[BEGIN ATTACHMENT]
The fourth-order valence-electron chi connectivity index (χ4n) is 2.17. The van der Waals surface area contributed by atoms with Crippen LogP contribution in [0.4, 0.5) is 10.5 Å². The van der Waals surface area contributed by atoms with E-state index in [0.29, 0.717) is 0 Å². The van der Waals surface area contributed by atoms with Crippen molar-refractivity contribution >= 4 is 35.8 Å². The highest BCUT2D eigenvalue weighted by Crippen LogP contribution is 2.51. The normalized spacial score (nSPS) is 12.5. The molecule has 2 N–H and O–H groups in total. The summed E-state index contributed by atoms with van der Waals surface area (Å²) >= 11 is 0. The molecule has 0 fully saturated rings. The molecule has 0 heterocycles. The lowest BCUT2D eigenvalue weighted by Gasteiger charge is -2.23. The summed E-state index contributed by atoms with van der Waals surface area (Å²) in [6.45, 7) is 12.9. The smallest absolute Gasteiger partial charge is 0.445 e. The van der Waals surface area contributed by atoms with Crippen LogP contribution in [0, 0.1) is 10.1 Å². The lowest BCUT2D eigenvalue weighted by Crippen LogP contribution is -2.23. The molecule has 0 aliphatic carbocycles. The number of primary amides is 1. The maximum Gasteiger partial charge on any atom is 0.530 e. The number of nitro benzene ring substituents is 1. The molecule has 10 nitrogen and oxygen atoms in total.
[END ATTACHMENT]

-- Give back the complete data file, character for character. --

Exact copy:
The fourth-order valence-electron chi connectivity index (χ4n) is 2.17. The van der Waals surface area contributed by atoms with Crippen LogP contribution in [0.4, 0.5) is 10.5 Å². The van der Waals surface area contributed by atoms with E-state index in [0.29, 0.717) is 0 Å². The van der Waals surface area contributed by atoms with Crippen molar-refractivity contribution >= 4 is 35.8 Å². The highest BCUT2D eigenvalue weighted by Crippen LogP contribution is 2.51. The normalized spacial score (nSPS) is 12.5. The molecule has 2 N–H and O–H groups in total. The summed E-state index contributed by atoms with van der Waals surface area (Å²) >= 11 is 0. The molecule has 0 fully saturated rings. The molecule has 0 heterocycles. The lowest BCUT2D eigenvalue weighted by Gasteiger charge is -2.23. The summed E-state index contributed by atoms with van der Waals surface area (Å²) in [6.45, 7) is 12.9. The smallest absolute Gasteiger partial charge is 0.445 e. The van der Waals surface area contributed by atoms with Crippen LogP contribution in [0, 0.1) is 10.1 Å². The lowest BCUT2D eigenvalue weighted by Crippen LogP contribution is -2.23. The molecule has 0 aliphatic carbocycles. The number of primary amides is 1. The maximum Gasteiger partial charge on any atom is 0.530 e. The number of nitro benzene ring substituents is 1. The molecule has 10 nitrogen and oxygen atoms in total.